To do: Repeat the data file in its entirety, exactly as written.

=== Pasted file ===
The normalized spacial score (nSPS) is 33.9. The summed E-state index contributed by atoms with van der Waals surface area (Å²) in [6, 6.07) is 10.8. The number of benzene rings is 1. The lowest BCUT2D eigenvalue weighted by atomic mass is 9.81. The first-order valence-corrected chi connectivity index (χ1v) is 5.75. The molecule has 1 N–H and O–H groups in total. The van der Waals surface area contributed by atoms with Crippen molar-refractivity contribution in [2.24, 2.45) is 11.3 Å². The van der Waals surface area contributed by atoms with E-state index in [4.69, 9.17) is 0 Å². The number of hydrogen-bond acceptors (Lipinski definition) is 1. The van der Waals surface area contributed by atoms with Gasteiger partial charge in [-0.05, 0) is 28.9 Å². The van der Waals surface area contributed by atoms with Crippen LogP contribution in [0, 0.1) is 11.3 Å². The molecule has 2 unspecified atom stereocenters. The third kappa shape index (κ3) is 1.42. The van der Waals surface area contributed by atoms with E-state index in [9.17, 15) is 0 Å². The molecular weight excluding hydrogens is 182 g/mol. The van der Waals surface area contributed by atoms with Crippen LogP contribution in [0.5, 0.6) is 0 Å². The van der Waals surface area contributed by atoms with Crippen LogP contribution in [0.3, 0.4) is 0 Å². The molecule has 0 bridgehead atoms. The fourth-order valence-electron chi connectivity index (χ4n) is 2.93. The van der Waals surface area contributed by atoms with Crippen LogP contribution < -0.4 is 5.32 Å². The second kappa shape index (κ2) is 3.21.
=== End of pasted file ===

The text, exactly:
The normalized spacial score (nSPS) is 33.9. The summed E-state index contributed by atoms with van der Waals surface area (Å²) in [6, 6.07) is 10.8. The number of benzene rings is 1. The lowest BCUT2D eigenvalue weighted by atomic mass is 9.81. The first-order valence-corrected chi connectivity index (χ1v) is 5.75. The molecule has 1 N–H and O–H groups in total. The van der Waals surface area contributed by atoms with Crippen molar-refractivity contribution in [2.24, 2.45) is 11.3 Å². The van der Waals surface area contributed by atoms with E-state index in [4.69, 9.17) is 0 Å². The number of hydrogen-bond acceptors (Lipinski definition) is 1. The van der Waals surface area contributed by atoms with Gasteiger partial charge in [-0.05, 0) is 28.9 Å². The van der Waals surface area contributed by atoms with Crippen LogP contribution in [0, 0.1) is 11.3 Å². The molecule has 2 unspecified atom stereocenters. The third kappa shape index (κ3) is 1.42. The van der Waals surface area contributed by atoms with E-state index in [9.17, 15) is 0 Å². The molecular weight excluding hydrogens is 182 g/mol. The van der Waals surface area contributed by atoms with Crippen LogP contribution in [0.5, 0.6) is 0 Å². The van der Waals surface area contributed by atoms with Crippen LogP contribution in [0.3, 0.4) is 0 Å². The molecule has 0 bridgehead atoms. The fourth-order valence-electron chi connectivity index (χ4n) is 2.93. The van der Waals surface area contributed by atoms with Crippen LogP contribution < -0.4 is 5.32 Å². The second kappa shape index (κ2) is 3.21.